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Advice to the general public in areas where Aedes albopictus or Aedes aegypti mosqitoes are present

A common effort
Controlling the risk of Chikungunya
Chikungunya is a virus that is transmitted from human to human mainly by
infected Aedes albopictus and Aedes aegypti mosquitoes (later referred to
as Aedes mosquitoes). The virus causes sudden onset of high fever, severe
joint pain, muscle pain and headache. While Chikungunya fever is usually
non-fatal, a small number of patients may develop serious complications or
chronic conditions.

How do humans become infected

by Chikungunya?
The virus is spread mainly by the bites
of infected Aedes mosquitoes. These mosquito
types are characterised by white stripes
on their black bodies and legs.

As no vaccine or medication is currently available to prevent

or cure the infection, it is important to protect yourself from
mosquito bites when staying in affected areas in order to prevent
becoming infected.

Common symptoms of Chikungunya:

sudden onset of high fever muscle pain
severe joint pain headache

The symptoms appear on average 4 to 7 days (but can range from 1 to 12 days)
after being bitten by an infected mosquito.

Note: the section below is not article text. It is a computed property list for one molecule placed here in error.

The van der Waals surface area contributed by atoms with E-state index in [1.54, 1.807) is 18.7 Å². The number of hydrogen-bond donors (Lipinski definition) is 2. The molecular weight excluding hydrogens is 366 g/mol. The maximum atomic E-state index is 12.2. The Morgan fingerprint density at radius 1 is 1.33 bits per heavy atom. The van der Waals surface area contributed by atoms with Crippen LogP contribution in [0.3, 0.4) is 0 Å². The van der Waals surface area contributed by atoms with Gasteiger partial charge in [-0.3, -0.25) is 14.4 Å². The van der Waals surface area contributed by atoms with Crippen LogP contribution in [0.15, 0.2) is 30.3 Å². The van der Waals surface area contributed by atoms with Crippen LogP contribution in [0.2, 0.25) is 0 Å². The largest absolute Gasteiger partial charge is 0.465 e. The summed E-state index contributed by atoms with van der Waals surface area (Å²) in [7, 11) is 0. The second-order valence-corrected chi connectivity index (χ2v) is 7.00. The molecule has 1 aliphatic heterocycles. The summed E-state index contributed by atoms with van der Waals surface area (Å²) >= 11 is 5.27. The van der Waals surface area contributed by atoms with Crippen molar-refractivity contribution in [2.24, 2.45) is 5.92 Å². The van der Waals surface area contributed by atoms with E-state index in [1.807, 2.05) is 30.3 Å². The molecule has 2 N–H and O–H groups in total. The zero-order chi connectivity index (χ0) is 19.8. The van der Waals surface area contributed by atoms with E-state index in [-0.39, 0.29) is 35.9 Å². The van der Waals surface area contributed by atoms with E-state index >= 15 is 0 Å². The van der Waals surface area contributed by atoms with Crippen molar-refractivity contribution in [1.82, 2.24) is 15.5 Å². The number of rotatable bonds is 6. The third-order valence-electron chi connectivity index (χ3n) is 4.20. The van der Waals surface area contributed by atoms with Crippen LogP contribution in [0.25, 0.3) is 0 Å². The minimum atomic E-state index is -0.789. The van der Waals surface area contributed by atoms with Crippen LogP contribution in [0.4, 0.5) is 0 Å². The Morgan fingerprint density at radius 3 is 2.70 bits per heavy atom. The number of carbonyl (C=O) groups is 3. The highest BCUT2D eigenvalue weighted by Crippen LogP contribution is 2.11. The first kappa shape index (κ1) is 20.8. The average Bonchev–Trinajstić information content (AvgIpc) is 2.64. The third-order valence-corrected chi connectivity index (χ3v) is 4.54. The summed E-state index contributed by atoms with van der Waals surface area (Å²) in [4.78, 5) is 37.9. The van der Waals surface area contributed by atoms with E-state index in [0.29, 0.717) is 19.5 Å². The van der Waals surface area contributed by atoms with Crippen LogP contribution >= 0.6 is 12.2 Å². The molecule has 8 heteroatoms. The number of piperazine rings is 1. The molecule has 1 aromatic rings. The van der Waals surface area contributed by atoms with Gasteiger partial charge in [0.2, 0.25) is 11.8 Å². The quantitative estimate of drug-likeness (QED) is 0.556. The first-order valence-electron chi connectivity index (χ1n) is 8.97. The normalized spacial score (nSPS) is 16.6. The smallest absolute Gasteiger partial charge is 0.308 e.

If you experience any of the symptoms of Chikungunya,

see a doctor who can make the correct diagnosis, and

limit the risk of further mosquito bites as much as

possible if you do have Chikungunya, this will
help prevent the virus from spreading to others
How can I prevent becoming infected by Chikungunya?
Chikungunya can best be avoided by limiting the risk of mosquito bites.

1 2

Use mosquito repellents,

Wear long-sleeved shirts
coils or other devices to fend
and long trousers
off mosquitoes *

3 4

If possible, set the air-conditioning

If possible, sleep under bed nets to a low temperature at night
pre-treated with insecticides mosquitoes do not like
cold temperatures

* Read the notice on the repellent carefully before application

Pregnant women, people with immune disorders or severe chronic illnesses, and children
under 12 years should see their doctor to receive personalised recommendations on options
for protection
What can I do to reduce the spread of Aedes mosquitoes
in my community?
Aedes mosquitoes live in a wide range of different environments.
The presence of water is of great importance for their breeding as the
mosquito eggs require water to develop into adult mosquitoes. It is
important that everybody takes action to avoid water galtering in open
containers especially in the vicinity of their homes, such as left-over water in
flower pots, wading pools, drain pipes and watering cans.

Where could Chikungunya be a risk?

Chikungunya was first identified in Tanzania and Uganda in 1953. Since then,
outbreaks have taken place in Africa, Southeast Asia, the Indian subcontinent
and the Indian Ocean. On the European continent, an outbreak was reported in
Italy in 2007.

Please refer to ECDCs website for information on countries

that are currently experiencing outbreaks: